Crime concerns dominate Jamaican synod: The Church of England Newspaper, April 14, 2013, p 7. April 16, 2013Posted by geoconger in Church of England Newspaper, Church of the Province of the West Indies, Corruption, Crime, Gambling.
Tags: Diocese of Jamaica and the Cayman Islands, Howard Gregory
The Bishop of Jamaica has denounced his government’s slow response to a lottery scam that has defrauded thousands of elderly Americans, saying it was symptomatic of the breakdown of law and order in the West Indies.
In his presidential address to the Diocese of Jamaica and the Cayman Islands at the 143rd annual meeting of Synod held at St Ann’s Bay parish church, Bishop Howard Gregory said the “system of justice needs to become a primary focus of attention.”
“As a nation we are being called to repentance with a consequent change of action in relation to the blood of our young men and our women and children which is being shed daily in our country by criminal elements, but just as significant in the resolution of domestic disputes.”
The Bishop condemned the government for permitting the sale of lottery tickets on Sunday. He noted that the legislation passed during holy week led him to ask “whether this is an expression of gross insensitivity or a statement concerning the way forward for the relationship between church and society”.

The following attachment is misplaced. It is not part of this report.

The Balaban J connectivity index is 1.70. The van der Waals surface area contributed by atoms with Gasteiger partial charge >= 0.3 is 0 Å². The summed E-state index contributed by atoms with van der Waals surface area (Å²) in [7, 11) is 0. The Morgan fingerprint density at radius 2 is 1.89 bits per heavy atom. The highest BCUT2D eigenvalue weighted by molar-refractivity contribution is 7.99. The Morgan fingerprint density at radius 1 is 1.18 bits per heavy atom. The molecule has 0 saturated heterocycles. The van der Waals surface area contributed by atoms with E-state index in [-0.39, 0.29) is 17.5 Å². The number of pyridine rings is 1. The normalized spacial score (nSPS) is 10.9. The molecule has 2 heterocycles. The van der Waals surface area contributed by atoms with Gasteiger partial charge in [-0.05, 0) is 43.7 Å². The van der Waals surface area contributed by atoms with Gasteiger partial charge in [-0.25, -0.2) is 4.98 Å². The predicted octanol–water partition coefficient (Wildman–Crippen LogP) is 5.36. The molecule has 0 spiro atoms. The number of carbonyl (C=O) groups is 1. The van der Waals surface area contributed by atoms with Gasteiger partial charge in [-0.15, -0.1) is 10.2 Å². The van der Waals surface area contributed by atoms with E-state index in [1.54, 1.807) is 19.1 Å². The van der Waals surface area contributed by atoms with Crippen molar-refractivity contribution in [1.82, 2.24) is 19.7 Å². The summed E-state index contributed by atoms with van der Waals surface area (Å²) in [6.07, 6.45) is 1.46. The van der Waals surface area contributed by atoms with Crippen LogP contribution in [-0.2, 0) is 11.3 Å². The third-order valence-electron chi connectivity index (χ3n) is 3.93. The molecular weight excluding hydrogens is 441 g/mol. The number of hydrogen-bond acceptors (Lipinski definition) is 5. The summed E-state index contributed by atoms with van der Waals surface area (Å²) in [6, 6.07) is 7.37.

He also took the government to task for not moving to stop the “Jamaican lottery scam” until the U.S. Senate began hearings on the crimes.
A report by CBS reported that in 2012 over 29,000 lottery scam complaints were filed with American police agencies. Posing as representatives of Publishers Clearinghouse and other lottery and sweepstakes firms, the scammers would tell elderly Americans that they had won a cash prize but first needed to make a tax payment before the money would be released. The Jamaican-based fraud had taken in tens of millions of dollars, prosecutors have alleged.
“After seven years of public awareness of the lottery scam, our Government has only managed to table anti-scamming legislation and talk tough at the very moment when the United States Senate was holding a [Senate] hearing on the scam in Jamaica,” Bishop Gregory said.
The government’s failure to act did nothing to combat Jamaica’s reputation as a den of crime and corruption. “The way we are presenting ourselves to the world in terms of our moral values as a nation calls for serious repentance on the part of citizens and political leaders as a whole,” he said.
The willingness also of ordinary Jamaicans to countenance the lottery scam told the world “we have some very skewed moral values.”